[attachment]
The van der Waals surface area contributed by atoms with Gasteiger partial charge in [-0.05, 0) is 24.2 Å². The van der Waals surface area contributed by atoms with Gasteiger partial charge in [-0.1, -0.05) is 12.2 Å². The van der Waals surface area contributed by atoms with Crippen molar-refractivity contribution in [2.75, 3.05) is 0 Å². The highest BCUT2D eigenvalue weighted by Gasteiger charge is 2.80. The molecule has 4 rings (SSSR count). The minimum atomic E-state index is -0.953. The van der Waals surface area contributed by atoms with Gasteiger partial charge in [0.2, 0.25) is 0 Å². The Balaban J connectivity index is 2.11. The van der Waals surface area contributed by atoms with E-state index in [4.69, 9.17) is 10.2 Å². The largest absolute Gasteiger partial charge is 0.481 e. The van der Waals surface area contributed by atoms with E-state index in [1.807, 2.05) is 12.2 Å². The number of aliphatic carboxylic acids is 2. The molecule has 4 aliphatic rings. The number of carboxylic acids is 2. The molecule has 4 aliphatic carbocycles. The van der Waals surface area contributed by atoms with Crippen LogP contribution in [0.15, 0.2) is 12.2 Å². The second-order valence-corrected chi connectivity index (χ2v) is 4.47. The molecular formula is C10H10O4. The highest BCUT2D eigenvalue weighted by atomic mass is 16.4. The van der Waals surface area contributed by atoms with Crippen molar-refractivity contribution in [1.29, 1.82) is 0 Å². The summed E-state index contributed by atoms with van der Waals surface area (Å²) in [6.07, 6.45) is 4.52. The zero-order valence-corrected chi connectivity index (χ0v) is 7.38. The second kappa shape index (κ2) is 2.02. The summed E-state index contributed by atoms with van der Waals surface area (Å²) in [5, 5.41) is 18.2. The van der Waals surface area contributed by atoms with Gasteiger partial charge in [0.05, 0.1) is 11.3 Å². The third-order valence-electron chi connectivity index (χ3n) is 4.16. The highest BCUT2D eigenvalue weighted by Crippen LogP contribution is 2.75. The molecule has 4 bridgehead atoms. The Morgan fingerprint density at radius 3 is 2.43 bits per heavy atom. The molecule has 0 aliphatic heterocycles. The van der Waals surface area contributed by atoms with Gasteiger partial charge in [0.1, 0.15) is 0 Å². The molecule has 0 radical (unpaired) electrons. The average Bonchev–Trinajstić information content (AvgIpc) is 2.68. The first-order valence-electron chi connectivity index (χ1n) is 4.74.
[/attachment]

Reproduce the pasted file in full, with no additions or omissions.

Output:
The van der Waals surface area contributed by atoms with Gasteiger partial charge in [-0.05, 0) is 24.2 Å². The van der Waals surface area contributed by atoms with Gasteiger partial charge in [-0.1, -0.05) is 12.2 Å². The van der Waals surface area contributed by atoms with Crippen molar-refractivity contribution in [2.75, 3.05) is 0 Å². The highest BCUT2D eigenvalue weighted by Gasteiger charge is 2.80. The molecule has 4 rings (SSSR count). The minimum atomic E-state index is -0.953. The van der Waals surface area contributed by atoms with Gasteiger partial charge in [0.2, 0.25) is 0 Å². The Balaban J connectivity index is 2.11. The van der Waals surface area contributed by atoms with E-state index in [4.69, 9.17) is 10.2 Å². The largest absolute Gasteiger partial charge is 0.481 e. The van der Waals surface area contributed by atoms with E-state index in [1.807, 2.05) is 12.2 Å². The number of aliphatic carboxylic acids is 2. The molecule has 4 aliphatic rings. The number of carboxylic acids is 2. The molecule has 4 aliphatic carbocycles. The van der Waals surface area contributed by atoms with Crippen LogP contribution in [0.15, 0.2) is 12.2 Å². The second-order valence-corrected chi connectivity index (χ2v) is 4.47. The molecular formula is C10H10O4. The highest BCUT2D eigenvalue weighted by atomic mass is 16.4. The van der Waals surface area contributed by atoms with Crippen molar-refractivity contribution in [1.29, 1.82) is 0 Å². The summed E-state index contributed by atoms with van der Waals surface area (Å²) in [6.07, 6.45) is 4.52. The zero-order valence-corrected chi connectivity index (χ0v) is 7.38. The second kappa shape index (κ2) is 2.02. The summed E-state index contributed by atoms with van der Waals surface area (Å²) in [5, 5.41) is 18.2. The van der Waals surface area contributed by atoms with Gasteiger partial charge in [0.05, 0.1) is 11.3 Å². The third-order valence-electron chi connectivity index (χ3n) is 4.16. The highest BCUT2D eigenvalue weighted by Crippen LogP contribution is 2.75. The molecule has 4 bridgehead atoms. The Morgan fingerprint density at radius 3 is 2.43 bits per heavy atom. The molecule has 0 aliphatic heterocycles. The van der Waals surface area contributed by atoms with Gasteiger partial charge in [0.1, 0.15) is 0 Å². The molecule has 0 radical (unpaired) electrons. The average Bonchev–Trinajstić information content (AvgIpc) is 2.68. The first-order valence-electron chi connectivity index (χ1n) is 4.74.